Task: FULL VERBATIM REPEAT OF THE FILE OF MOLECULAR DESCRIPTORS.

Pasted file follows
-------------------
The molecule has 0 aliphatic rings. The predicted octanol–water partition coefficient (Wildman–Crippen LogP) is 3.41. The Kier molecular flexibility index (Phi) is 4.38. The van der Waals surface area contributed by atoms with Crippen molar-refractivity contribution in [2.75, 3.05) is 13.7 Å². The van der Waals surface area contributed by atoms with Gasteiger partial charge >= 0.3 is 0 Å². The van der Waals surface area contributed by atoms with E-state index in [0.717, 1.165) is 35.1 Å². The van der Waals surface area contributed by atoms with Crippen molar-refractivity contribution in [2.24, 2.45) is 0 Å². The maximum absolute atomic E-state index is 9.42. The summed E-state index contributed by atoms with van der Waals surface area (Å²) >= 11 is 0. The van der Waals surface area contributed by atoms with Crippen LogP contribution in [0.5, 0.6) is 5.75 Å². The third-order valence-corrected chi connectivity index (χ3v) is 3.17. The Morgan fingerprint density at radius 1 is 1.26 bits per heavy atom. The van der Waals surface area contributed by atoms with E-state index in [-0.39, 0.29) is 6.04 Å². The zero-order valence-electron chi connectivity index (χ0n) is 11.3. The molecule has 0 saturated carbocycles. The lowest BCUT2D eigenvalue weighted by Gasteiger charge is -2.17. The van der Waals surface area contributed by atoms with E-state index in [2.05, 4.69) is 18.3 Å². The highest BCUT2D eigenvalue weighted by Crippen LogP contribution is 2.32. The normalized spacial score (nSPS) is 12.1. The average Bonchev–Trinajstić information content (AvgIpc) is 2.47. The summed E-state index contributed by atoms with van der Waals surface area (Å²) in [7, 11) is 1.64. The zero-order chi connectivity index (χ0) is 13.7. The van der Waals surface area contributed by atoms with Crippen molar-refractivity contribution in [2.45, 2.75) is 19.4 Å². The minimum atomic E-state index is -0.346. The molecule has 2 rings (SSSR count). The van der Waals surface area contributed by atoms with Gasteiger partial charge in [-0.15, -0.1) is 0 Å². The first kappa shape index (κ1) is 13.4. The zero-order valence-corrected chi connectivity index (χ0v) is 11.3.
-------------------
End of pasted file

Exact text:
The molecule has 0 aliphatic rings. The predicted octanol–water partition coefficient (Wildman–Crippen LogP) is 3.41. The Kier molecular flexibility index (Phi) is 4.38. The van der Waals surface area contributed by atoms with Crippen molar-refractivity contribution in [2.75, 3.05) is 13.7 Å². The van der Waals surface area contributed by atoms with Gasteiger partial charge >= 0.3 is 0 Å². The van der Waals surface area contributed by atoms with E-state index in [0.717, 1.165) is 35.1 Å². The van der Waals surface area contributed by atoms with Crippen molar-refractivity contribution in [2.24, 2.45) is 0 Å². The maximum absolute atomic E-state index is 9.42. The summed E-state index contributed by atoms with van der Waals surface area (Å²) >= 11 is 0. The van der Waals surface area contributed by atoms with Crippen LogP contribution in [0.5, 0.6) is 5.75 Å². The third-order valence-corrected chi connectivity index (χ3v) is 3.17. The Morgan fingerprint density at radius 1 is 1.26 bits per heavy atom. The van der Waals surface area contributed by atoms with E-state index in [-0.39, 0.29) is 6.04 Å². The zero-order valence-electron chi connectivity index (χ0n) is 11.3. The molecule has 0 saturated carbocycles. The lowest BCUT2D eigenvalue weighted by Gasteiger charge is -2.17. The van der Waals surface area contributed by atoms with E-state index in [2.05, 4.69) is 18.3 Å². The highest BCUT2D eigenvalue weighted by Crippen LogP contribution is 2.32. The normalized spacial score (nSPS) is 12.1. The average Bonchev–Trinajstić information content (AvgIpc) is 2.47. The summed E-state index contributed by atoms with van der Waals surface area (Å²) in [7, 11) is 1.64. The zero-order chi connectivity index (χ0) is 13.7. The van der Waals surface area contributed by atoms with Crippen molar-refractivity contribution in [2.45, 2.75) is 19.4 Å². The minimum atomic E-state index is -0.346. The molecule has 2 rings (SSSR count). The van der Waals surface area contributed by atoms with Gasteiger partial charge in [-0.15, -0.1) is 0 Å². The first kappa shape index (κ1) is 13.4. The zero-order valence-corrected chi connectivity index (χ0v) is 11.3.